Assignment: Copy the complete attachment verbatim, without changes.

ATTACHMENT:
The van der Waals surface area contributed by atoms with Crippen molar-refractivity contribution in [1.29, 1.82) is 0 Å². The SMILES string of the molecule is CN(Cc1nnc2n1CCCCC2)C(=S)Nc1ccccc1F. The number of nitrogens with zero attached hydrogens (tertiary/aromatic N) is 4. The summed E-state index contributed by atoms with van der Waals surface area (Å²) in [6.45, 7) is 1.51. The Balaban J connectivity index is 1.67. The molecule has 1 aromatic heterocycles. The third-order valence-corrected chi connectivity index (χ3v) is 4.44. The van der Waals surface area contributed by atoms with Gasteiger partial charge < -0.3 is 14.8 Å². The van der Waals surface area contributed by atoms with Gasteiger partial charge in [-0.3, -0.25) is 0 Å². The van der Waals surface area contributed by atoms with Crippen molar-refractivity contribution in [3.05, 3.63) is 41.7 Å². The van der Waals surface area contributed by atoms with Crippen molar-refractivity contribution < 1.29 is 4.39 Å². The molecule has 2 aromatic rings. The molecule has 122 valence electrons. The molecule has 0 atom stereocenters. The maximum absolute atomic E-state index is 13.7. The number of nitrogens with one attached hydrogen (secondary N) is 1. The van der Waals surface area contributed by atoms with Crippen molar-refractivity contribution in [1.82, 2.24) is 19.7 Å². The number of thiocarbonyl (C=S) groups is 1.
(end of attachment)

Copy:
The van der Waals surface area contributed by atoms with Crippen molar-refractivity contribution in [1.29, 1.82) is 0 Å². The SMILES string of the molecule is CN(Cc1nnc2n1CCCCC2)C(=S)Nc1ccccc1F. The number of nitrogens with zero attached hydrogens (tertiary/aromatic N) is 4. The summed E-state index contributed by atoms with van der Waals surface area (Å²) in [6.45, 7) is 1.51. The Balaban J connectivity index is 1.67. The molecule has 1 aromatic heterocycles. The third-order valence-corrected chi connectivity index (χ3v) is 4.44. The van der Waals surface area contributed by atoms with Gasteiger partial charge < -0.3 is 14.8 Å². The van der Waals surface area contributed by atoms with Gasteiger partial charge in [-0.3, -0.25) is 0 Å². The van der Waals surface area contributed by atoms with Crippen molar-refractivity contribution in [3.05, 3.63) is 41.7 Å². The van der Waals surface area contributed by atoms with Crippen molar-refractivity contribution < 1.29 is 4.39 Å². The molecule has 2 aromatic rings. The molecule has 122 valence electrons. The molecule has 0 atom stereocenters. The maximum absolute atomic E-state index is 13.7. The number of nitrogens with one attached hydrogen (secondary N) is 1. The van der Waals surface area contributed by atoms with Crippen molar-refractivity contribution in [1.82, 2.24) is 19.7 Å². The number of thiocarbonyl (C=S) groups is 1.